I think we need to respect the law of superposition, but realize the extent to which one may apply it.Ã‚Â Even in a YEC model, the law is still effective.Ã‚Â If you have a large formation of limestone under a large formation of shale for instance.Ã‚Â It obvious that the vast majority of the limestone was there first.Ã‚Â
The video has no respect for the Law of Superrposition in my opinion. I don't know what your comment about limestone means.
However within the major formations, members, etc. there is every posibility that two or more strata could have been laid simultaneously.Ã‚Â In my opinion, this would not invalidate the LOS, but subject it to limitations, and applications.Ã‚Â By applications, I mean one can not remove the fact that one stratum is superposed upon another, but IN THE TIME that they were deposited, the LOS does not necessarily hold sway, as is suggested by most literature.Ã‚Â
It all has to do with bendng use of terms such as "strata"....it held sway in the experiment and it holds sway in the literature outside of the muck from Berthault.
You keep saying the literature already acknowledges these things.Ã‚Â Please provide a quote where it is stated that two strata could be deposited simultaneously, as was clearly shown in Julienne's research.Ã‚Â
This is textbook geology stuff, and in the literature it is implicit that the principle holds. It depends on your use of the term "strata" as I have said. The video bends terminology in an attempt to make an invalid point. Time startigraphuc units and lithostratigraphic units are understood. I gave stacks of disccusion about this in another thread. Time Stratigraphy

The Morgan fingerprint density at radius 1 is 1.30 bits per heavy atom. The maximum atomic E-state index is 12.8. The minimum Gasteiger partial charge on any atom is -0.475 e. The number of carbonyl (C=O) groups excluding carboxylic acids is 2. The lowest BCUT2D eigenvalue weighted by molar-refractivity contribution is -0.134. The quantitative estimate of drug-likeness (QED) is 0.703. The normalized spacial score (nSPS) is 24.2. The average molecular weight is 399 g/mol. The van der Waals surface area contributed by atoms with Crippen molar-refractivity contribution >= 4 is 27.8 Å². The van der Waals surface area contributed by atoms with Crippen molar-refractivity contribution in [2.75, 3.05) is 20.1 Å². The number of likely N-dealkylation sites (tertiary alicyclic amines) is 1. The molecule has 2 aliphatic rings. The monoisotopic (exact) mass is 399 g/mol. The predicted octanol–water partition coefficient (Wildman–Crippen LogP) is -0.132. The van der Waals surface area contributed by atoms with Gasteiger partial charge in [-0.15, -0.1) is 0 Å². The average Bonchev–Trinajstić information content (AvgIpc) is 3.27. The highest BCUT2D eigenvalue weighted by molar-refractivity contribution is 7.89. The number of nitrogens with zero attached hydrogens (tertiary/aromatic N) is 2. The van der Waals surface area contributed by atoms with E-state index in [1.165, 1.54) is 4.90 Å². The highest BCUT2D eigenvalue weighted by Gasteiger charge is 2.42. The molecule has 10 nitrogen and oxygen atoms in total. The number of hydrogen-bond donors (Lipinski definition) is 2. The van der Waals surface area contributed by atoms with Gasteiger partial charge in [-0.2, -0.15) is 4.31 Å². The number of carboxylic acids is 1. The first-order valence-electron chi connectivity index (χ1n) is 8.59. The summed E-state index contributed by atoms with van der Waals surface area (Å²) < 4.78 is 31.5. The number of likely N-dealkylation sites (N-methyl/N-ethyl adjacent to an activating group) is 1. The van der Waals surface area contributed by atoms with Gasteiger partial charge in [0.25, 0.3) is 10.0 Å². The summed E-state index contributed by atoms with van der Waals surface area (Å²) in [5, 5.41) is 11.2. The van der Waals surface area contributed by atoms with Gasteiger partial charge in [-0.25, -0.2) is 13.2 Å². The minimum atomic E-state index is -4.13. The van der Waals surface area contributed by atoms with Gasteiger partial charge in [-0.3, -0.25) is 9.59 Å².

She doesn't draw very well, and the audio is a pain.
There are two things at play here.Ã‚Â First the Law of Faunal Succession is circular and is not constant.Ã‚Â If it was, we would never read of any organism being moved back in geotime.Ã‚Â If everytime you find a new fossil that is associated with fossils of "another period" you simply move the date back, then the LOFS is circular.Ã‚Â You can by no means falsify it.
There is absolutely nothing circular in the Law of Faunal Succession. There is not an element of being "constant" involved, but it is consistent. It is not involved in dating as you imply here.
Of course, conversely, it is of no consquence if I find marine organisms in the upper layers, or I find a mammal, or bird mixed in.Ã‚Â If I find a sponge next to a whale, though the sponge is a cambrian (living) fossil, it "continued" in it's niche throughout time supposedly.Ã‚Â I have dealt with this kind of thing going through the layers of the G. Canyon already in another post.
But you apparently did not understand the principle, for you are not making correct claims involving it here.
Second, the video animated a situation where one fossil that is below another fossil is in an isochrone preceding the top fossil.Ã‚Â Because the strata are layered in isochrones (time unit lines), it is theoretically possible for one fossil that is lower in the strata to be placed there after the higher fossil.Ã‚Â Again, it is because the layering is determined by isochrones, not the interface of the strata.
Once again you are mixing up the concepts of time stratigraphy and lithostratigraphy as the video apparently did intentionally to confuse people to jump to the same wrong conclusions. Once again I already posted about this exact thing in a different thread. They attempt to attack fuanal succession and failed miserably.